The Three-Minute Pause

images-95Take time to think it over

Time Out! In the midst of a frantically paced basketball game, a player signals a “T.” Or at a crucial juncture during a football contest, the coach wants the clock stopped to talk it over.

During athletic competitions, coaches and players need to periodically halt the proceedings so they can take stock of what is happening and plot necessary adjustments to be successful.

Classrooms can also benefit from a “pause” button. There are times during that ongoing flow of new information and ideas when students may need to signal “time out” so that they can collect their thoughts and reflect upon what they are learning.

Like athletes, they may need to “catch up” with what is going on, raise questions, clear up confusions, and set their minds for what will happen next.

Teaching/Learning Activities

Different variations of the Three Minute Pause activity can provide a structure for these reflective breaks during classroom learning. Experts recommend establishing a regular pattern of brief interruptions during class to allow students to process what they are learning. Here are the steps to be taken:

Step 1: You may wish to begin the concept of the Three Minute Pause with an analogy. Ask the students to imagine working all hour at the computer, perhaps writing a story or essay. At the end of the hour, the bell rings and they quickly stand and turn off the computer.

Many of your students will probably gasp, and ask incredulously: “Without saving?” Immediately you will hear how the whole hour’s worth of work is gone forever. Some students may even offer instances when they neglected to “save” and irrevocably lost work they had labored over and subsequently had to redo.

You might even recount personal instances when you were lax in saving and it dearly cost you. Computer manuals recommend that you save frequently as you work, every few minutes, so that unexpected problems do not wipe out your work.

Make the analogy to classroom learning. If you don’t pause every few minutes to think about what you are hearing, viewing, or reading, you are not “doing a save.” Some of the new information may make it to your memory banks for a limited period, but a lot of it will be heard, seen, or experienced, and then forgotten soon after.

By pausing every 10 or 15 minutes to think through new material, emphasize that you are in effect starting to “save” it in your minds.

Step 2: Establish that during a Three Minute Pause, students are engaged in three different modes of thinking. First, they try to summarize what they have learned. Second, they identify aspects that they find interesting or already know something about. And third, they raise questions about what is confusing or what they don’t quite understand.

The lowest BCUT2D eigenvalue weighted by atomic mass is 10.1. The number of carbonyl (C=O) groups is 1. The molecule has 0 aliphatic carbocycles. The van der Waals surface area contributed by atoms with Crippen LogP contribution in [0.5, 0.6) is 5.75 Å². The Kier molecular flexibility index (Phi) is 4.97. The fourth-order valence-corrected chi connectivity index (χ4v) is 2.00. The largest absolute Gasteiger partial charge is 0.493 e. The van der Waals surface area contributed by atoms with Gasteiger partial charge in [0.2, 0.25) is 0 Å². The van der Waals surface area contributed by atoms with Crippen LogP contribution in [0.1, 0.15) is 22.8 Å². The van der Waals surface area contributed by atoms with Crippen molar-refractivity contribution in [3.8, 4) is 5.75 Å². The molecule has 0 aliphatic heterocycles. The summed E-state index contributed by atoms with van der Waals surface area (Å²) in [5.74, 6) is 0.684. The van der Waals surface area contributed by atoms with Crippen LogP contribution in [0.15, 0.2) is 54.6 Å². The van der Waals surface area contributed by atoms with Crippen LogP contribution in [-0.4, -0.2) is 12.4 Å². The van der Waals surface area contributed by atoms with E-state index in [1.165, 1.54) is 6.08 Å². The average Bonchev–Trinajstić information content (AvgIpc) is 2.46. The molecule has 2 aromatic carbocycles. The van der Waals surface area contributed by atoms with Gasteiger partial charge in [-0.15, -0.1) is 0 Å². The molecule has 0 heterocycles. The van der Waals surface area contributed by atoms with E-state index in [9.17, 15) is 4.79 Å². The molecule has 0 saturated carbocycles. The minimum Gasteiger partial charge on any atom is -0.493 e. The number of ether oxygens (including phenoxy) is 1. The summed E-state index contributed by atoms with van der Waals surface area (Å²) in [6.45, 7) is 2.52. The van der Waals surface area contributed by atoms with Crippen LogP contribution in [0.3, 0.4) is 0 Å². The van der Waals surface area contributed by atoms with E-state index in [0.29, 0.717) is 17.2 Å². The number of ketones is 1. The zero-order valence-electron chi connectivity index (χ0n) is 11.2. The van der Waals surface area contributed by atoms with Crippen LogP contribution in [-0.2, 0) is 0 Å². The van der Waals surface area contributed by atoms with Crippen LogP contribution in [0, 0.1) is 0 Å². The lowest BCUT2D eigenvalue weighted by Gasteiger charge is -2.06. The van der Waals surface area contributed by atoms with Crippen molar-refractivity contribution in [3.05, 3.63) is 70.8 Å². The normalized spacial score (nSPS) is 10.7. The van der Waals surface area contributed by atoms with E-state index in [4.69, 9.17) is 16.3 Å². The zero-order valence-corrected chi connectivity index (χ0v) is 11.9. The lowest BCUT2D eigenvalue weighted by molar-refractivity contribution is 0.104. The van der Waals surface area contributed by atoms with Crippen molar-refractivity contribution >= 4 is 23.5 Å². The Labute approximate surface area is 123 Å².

For example, have each student identify a partner or “learning buddy” for the lesson (or perhaps for a longer period of time, such as a unit). For each pair, one student is designated as “Partner A” and the other “Partner B.”

When the teacher calls a Three Minute Pause, either A or B is assigned to summarize, question, and identify interesting information to his/her partner. Using a stop watch to time the pause can accentuate the urgency of the partner to move directly into the task in order to complete his/her duties within the allocated time frame.

A history teacher showing a film portraying the background of the civil rights movement might pause the film after 10 or 15 minutes. Student A may be asked to summarize key points and Student B may be called upon to comment on familiar material and to raise points of confusion. At the next break, these roles can be reversed. The teacher can decide to address questions or points of confusion during the pause time, or urge students to look for clarification as they continue watching.

Step 3: A more extended version of the pause activity is Think/Pair/Share (McTighe and Lyman, 1998). For this activity, students are first given a specific question or issue to consider. The activity begins with a short period of “wait time,” which allows students to ponder their thinking individually. Next, they discuss the topic in pairs.

Finally, they share their thoughts with the entire group as members of a class discussion. The students move from phase to phase of the process in response to cueing from the teacher.

In addition to merely discussing a question, students may also be asked to engage in other types of thinking. During the “pair” phase, the task could be reaching a consensus on an issue, problem solving, or assuming the role of “devil’s advocate” in order to argue an opposing position.

Step 4: In addition to oral interactions, the classroom pause can also be used for student reflective writing in their journals. These “learning log” entries can focus on summarizing, creating concept maps or graphic outlines of key ideas, relating the new materials to things the student has experienced, or targeting information that does not seem clearly understood yet.

Learning Log pauses should be distinguished from the normal notetaking that students may be doing while learning. Learning log entries represent their thinking about the material, not mere recording of information. Teachers frequently use reflective writing to begin a lesson or at the end of a period to pull ideas together.


The Three Minute Pause and its variations promote student learning in a number of respects:

  • Students are reminded that merely hearing, viewing, or reading is not enough; they must also stop periodically and think about what they are experiencing.
  • Students assist each other in constructing personal meanings of important content.
  • Students are asked to verbalize their learning both to others and to themselves.
  • These activities can be modified for students from elementary to secondary levels and are appropriate for all content disciplines.